Why now is the perfect time for An Inspector Calls
* “The following review does NOT contain spoilers!”
BBC One’s adaptation of JB Priestley’s An Inspector Calls couldn’t have aired at a more apt political moment…
… The BBC’s An Inspector Calls is airing in a week where front pages are dominated by people fleeing war in desperate need of help, and the political conversation is about who should be responsible for these strangers.
J.B. Priestley’s 1945 story about the corrosive nature of class privilege was always a fierce call for compassion. Arriving on BBC One after recent headlines, its message feels white-hot. … Set in 1912, the story tells of the collective role members of a wealthy family played in the suicide of a young working class woman. With its dead body, manor house, dinner party, visiting inspector and would-be aristocratic suspects, it first assumes the shape of a detective drama but quickly reveals itself to be an entirely different beast”
An Inspector Calls is available now on BBC iPlayer and previous BBC versions and older films in YouTube.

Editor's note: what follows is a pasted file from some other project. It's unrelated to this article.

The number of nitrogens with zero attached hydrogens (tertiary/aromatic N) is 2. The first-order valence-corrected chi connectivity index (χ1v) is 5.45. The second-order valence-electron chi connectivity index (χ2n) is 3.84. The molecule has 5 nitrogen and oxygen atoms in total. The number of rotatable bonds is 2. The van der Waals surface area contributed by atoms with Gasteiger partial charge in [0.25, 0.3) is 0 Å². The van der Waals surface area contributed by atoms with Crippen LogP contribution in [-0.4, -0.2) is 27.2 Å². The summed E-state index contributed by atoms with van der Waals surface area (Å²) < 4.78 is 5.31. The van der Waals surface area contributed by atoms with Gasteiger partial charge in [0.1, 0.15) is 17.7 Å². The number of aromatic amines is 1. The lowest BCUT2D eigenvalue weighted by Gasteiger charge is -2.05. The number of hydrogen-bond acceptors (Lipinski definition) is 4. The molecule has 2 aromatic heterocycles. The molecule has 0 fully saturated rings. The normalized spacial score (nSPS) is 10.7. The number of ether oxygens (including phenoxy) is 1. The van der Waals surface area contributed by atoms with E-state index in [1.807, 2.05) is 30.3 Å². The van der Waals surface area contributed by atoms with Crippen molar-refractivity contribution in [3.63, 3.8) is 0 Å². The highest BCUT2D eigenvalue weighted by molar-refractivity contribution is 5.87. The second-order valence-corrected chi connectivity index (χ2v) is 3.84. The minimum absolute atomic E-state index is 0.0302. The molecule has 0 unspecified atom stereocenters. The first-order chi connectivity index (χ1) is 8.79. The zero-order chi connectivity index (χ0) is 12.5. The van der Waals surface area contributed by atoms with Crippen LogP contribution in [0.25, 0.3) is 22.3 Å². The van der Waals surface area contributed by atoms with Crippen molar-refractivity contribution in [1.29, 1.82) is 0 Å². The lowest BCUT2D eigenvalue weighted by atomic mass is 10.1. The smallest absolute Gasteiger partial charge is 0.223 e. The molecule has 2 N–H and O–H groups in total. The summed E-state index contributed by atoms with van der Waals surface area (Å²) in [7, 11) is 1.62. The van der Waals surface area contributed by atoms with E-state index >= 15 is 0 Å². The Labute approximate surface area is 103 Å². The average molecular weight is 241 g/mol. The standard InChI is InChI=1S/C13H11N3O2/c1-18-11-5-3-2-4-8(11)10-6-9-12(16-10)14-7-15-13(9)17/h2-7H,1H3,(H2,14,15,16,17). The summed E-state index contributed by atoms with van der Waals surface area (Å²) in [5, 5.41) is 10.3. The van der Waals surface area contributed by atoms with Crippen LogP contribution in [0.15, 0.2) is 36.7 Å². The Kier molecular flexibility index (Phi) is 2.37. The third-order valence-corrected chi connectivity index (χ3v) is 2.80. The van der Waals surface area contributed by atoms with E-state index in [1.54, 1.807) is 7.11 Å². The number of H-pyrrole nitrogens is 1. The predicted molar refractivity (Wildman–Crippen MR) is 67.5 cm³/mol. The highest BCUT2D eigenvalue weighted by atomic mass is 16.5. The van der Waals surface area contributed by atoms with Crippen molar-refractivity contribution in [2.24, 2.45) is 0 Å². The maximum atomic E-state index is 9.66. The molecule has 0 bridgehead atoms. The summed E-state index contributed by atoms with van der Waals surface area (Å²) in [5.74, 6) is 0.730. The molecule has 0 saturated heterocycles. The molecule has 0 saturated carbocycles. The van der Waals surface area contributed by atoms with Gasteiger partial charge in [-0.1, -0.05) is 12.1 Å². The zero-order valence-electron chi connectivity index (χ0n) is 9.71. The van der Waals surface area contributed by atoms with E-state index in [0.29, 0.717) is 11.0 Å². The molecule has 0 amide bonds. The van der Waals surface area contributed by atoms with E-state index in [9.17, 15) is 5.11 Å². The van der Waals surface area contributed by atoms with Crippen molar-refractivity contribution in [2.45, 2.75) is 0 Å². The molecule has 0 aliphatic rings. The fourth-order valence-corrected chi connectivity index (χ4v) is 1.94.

Watch now: Exclusive interviews with the cast of the BBC’s An Inspector Calls
I recommend it wholeheartedly, and I do find its Christian subtext intriguing, my only objection being, in total agreement with Anita Singh, that this part drawing room whodunit, part classic thriller, part socialist manifesto, part twentieth-century morality play, has the subtlety of a sledgehammer!
No man is an island,
Entire of itself.
Each is a piece of the continent,
A part of the main.
If a clod be washed away by the sea,
Europe is the less.
As well as if a promontory were.
As well as if a manor of thine own
Or of thine friend’s were.
Each man’s death diminishes me,
For I am involved in mankind.
Therefore, send not to know
For whom the bell tolls,
It tolls for thee.
From Meditation 17